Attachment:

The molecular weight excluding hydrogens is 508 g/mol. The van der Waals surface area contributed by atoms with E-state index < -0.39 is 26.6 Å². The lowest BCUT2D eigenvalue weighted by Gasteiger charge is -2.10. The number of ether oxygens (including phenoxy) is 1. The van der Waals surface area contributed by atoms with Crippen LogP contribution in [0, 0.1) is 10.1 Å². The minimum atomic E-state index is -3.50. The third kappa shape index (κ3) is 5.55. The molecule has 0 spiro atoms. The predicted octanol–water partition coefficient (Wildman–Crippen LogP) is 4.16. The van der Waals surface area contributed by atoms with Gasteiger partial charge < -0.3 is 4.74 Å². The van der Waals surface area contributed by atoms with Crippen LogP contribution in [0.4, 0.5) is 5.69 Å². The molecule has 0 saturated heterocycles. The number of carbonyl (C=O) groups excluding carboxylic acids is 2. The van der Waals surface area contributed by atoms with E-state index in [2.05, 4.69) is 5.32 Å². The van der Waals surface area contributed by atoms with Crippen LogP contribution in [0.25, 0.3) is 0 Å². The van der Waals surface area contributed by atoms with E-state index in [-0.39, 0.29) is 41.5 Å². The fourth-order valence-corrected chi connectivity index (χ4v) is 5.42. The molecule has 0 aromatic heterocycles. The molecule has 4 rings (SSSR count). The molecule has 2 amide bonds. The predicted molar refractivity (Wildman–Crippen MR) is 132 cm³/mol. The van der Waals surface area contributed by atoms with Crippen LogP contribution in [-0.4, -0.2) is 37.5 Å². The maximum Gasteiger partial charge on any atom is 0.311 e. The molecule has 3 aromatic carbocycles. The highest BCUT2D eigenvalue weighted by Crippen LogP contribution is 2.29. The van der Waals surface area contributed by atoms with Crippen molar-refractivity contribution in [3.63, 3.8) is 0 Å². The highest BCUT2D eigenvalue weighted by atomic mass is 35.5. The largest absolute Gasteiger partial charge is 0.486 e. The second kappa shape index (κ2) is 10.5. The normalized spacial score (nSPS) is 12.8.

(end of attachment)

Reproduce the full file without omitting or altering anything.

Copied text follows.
The molecular weight excluding hydrogens is 508 g/mol. The van der Waals surface area contributed by atoms with E-state index < -0.39 is 26.6 Å². The lowest BCUT2D eigenvalue weighted by Gasteiger charge is -2.10. The number of ether oxygens (including phenoxy) is 1. The van der Waals surface area contributed by atoms with Crippen LogP contribution in [0, 0.1) is 10.1 Å². The minimum atomic E-state index is -3.50. The third kappa shape index (κ3) is 5.55. The molecule has 0 spiro atoms. The predicted octanol–water partition coefficient (Wildman–Crippen LogP) is 4.16. The van der Waals surface area contributed by atoms with Gasteiger partial charge < -0.3 is 4.74 Å². The van der Waals surface area contributed by atoms with Crippen LogP contribution in [0.4, 0.5) is 5.69 Å². The molecule has 0 saturated heterocycles. The number of carbonyl (C=O) groups excluding carboxylic acids is 2. The van der Waals surface area contributed by atoms with E-state index in [2.05, 4.69) is 5.32 Å². The van der Waals surface area contributed by atoms with Crippen LogP contribution in [0.25, 0.3) is 0 Å². The van der Waals surface area contributed by atoms with E-state index in [-0.39, 0.29) is 41.5 Å². The fourth-order valence-corrected chi connectivity index (χ4v) is 5.42. The molecule has 0 aromatic heterocycles. The molecule has 4 rings (SSSR count). The molecule has 2 amide bonds. The predicted molar refractivity (Wildman–Crippen MR) is 132 cm³/mol. The van der Waals surface area contributed by atoms with Crippen LogP contribution in [-0.4, -0.2) is 37.5 Å². The maximum Gasteiger partial charge on any atom is 0.311 e. The molecule has 3 aromatic carbocycles. The highest BCUT2D eigenvalue weighted by Crippen LogP contribution is 2.29. The van der Waals surface area contributed by atoms with Crippen molar-refractivity contribution in [3.63, 3.8) is 0 Å². The highest BCUT2D eigenvalue weighted by atomic mass is 35.5. The largest absolute Gasteiger partial charge is 0.486 e. The second kappa shape index (κ2) is 10.5. The normalized spacial score (nSPS) is 12.8.